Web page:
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Renewable Energy

Solar panels on roof space at Bridport Recycling Centre Solar panels on roof space at Bridport Recycling Centre

What are the best choices  for Dorset?

Renewable energies include solar, wave, biomass, heat pumps and wind energy, all of which are produced directly or indirectly from the sun, together with tidal and geothermal energies. They are secure, essentially inexhaustible and give rise to little pollution.      

It is important to choose those Renewable Energies which are truly cost effective rather than being subsidised with public money, and they should also be relatively unobtrusive in the countryside. Kent CPRE produced an excellent report on all forms of renewable energy - a good introduction to the subject Renewable Energy Technologies

Dorset CPRE Policy on Renewable Energy

  1. Dorset CPRE is fully supportive of renewable energy development in Dorset but not at any price. It is opposed to proposals that would do anything other than minimal harm to Dorset’s exceptional and highly valued landscape, heritage, agricultural and amenity assets.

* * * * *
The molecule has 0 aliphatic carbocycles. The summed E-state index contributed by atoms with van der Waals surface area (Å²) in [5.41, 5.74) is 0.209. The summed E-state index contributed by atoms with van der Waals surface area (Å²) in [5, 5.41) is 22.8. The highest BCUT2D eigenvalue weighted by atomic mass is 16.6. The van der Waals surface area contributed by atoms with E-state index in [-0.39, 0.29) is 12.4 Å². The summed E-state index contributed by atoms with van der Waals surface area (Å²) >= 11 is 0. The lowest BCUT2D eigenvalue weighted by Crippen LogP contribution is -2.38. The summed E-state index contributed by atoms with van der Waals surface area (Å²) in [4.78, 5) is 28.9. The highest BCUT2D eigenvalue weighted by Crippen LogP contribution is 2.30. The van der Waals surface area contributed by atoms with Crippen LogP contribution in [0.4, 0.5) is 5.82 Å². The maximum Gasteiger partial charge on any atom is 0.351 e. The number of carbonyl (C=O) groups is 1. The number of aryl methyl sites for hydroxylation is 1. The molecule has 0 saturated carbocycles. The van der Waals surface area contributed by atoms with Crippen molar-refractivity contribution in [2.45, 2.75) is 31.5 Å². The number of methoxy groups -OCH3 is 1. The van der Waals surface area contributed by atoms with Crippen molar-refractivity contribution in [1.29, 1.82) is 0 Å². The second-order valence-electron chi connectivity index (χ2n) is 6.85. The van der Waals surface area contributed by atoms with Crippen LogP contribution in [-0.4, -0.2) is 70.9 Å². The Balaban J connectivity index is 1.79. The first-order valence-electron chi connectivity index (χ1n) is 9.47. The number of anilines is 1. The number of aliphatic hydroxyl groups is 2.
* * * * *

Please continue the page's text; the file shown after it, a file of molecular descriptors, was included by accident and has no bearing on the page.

2. it is particularly opposed to industrial scale wind turbines and ground-mounted solar photovoltaic installations that can be damaging to Dorset’s prevalent small–scale landscapes.
  3. It supports the deployment of solar photovoltaic panels on domestic, commercial, public and industrial roofs, including those that can be built over car parks.
  4. It favours smaller scale ground-mounted solar photovoltaic installations with a maximum capacity of 5 MW (20,000 panels) that can be well-screened from surrounding view points.
  5. It does not object to small-scale wind turbines close to buildings.
  6. It hopes that the Council will be successful in promoting community-owned renewable energy installations of all kinds and wishes to provide support in any way it can through its network of members across the Council area.
General Reports on Renewable Energy
The Warm and Green report (April 2015) asserts that energy efficiency has been grossly underplayed in discussions and policy on England’s future energy supply, and that it must become increasingly important in rural areas. 

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